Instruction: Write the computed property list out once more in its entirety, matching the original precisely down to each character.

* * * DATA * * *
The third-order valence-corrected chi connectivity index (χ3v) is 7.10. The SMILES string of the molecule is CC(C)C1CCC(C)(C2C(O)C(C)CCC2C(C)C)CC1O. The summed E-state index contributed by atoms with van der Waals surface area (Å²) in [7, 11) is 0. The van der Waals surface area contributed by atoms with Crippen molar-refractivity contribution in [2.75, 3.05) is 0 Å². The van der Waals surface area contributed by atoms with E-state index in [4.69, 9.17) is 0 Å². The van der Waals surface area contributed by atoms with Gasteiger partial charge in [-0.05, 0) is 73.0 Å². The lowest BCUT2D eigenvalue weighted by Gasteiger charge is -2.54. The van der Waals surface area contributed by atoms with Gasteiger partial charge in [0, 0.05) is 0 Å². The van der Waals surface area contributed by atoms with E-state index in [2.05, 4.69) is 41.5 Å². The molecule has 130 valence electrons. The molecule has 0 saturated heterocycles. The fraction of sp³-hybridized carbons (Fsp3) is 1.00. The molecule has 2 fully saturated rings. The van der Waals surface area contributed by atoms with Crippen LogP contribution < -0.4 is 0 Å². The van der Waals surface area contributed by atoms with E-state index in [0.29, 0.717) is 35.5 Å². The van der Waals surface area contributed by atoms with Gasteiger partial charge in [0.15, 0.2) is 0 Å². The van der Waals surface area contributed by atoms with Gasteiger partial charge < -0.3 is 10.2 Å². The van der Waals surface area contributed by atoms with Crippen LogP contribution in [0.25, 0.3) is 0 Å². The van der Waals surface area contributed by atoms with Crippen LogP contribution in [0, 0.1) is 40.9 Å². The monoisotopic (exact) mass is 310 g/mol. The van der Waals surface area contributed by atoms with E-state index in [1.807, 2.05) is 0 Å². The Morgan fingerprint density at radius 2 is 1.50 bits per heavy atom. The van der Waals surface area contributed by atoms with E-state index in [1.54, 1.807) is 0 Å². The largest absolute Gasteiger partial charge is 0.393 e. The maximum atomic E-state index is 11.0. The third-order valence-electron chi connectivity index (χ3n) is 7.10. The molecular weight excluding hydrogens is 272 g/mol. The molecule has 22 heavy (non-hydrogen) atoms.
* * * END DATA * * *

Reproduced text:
The third-order valence-corrected chi connectivity index (χ3v) is 7.10. The SMILES string of the molecule is CC(C)C1CCC(C)(C2C(O)C(C)CCC2C(C)C)CC1O. The summed E-state index contributed by atoms with van der Waals surface area (Å²) in [7, 11) is 0. The van der Waals surface area contributed by atoms with Crippen molar-refractivity contribution in [2.75, 3.05) is 0 Å². The van der Waals surface area contributed by atoms with E-state index in [4.69, 9.17) is 0 Å². The van der Waals surface area contributed by atoms with Gasteiger partial charge in [-0.05, 0) is 73.0 Å². The lowest BCUT2D eigenvalue weighted by Gasteiger charge is -2.54. The van der Waals surface area contributed by atoms with Gasteiger partial charge in [0, 0.05) is 0 Å². The van der Waals surface area contributed by atoms with E-state index in [2.05, 4.69) is 41.5 Å². The molecule has 130 valence electrons. The molecule has 0 saturated heterocycles. The fraction of sp³-hybridized carbons (Fsp3) is 1.00. The molecule has 2 fully saturated rings. The van der Waals surface area contributed by atoms with Crippen LogP contribution < -0.4 is 0 Å². The van der Waals surface area contributed by atoms with E-state index in [0.29, 0.717) is 35.5 Å². The van der Waals surface area contributed by atoms with Gasteiger partial charge in [0.15, 0.2) is 0 Å². The van der Waals surface area contributed by atoms with Gasteiger partial charge < -0.3 is 10.2 Å². The van der Waals surface area contributed by atoms with Crippen LogP contribution in [0.25, 0.3) is 0 Å². The van der Waals surface area contributed by atoms with Crippen LogP contribution in [0, 0.1) is 40.9 Å². The monoisotopic (exact) mass is 310 g/mol. The van der Waals surface area contributed by atoms with E-state index in [1.807, 2.05) is 0 Å². The Morgan fingerprint density at radius 2 is 1.50 bits per heavy atom. The van der Waals surface area contributed by atoms with E-state index in [1.54, 1.807) is 0 Å². The largest absolute Gasteiger partial charge is 0.393 e. The maximum atomic E-state index is 11.0. The third-order valence-electron chi connectivity index (χ3n) is 7.10. The molecular weight excluding hydrogens is 272 g/mol. The molecule has 22 heavy (non-hydrogen) atoms.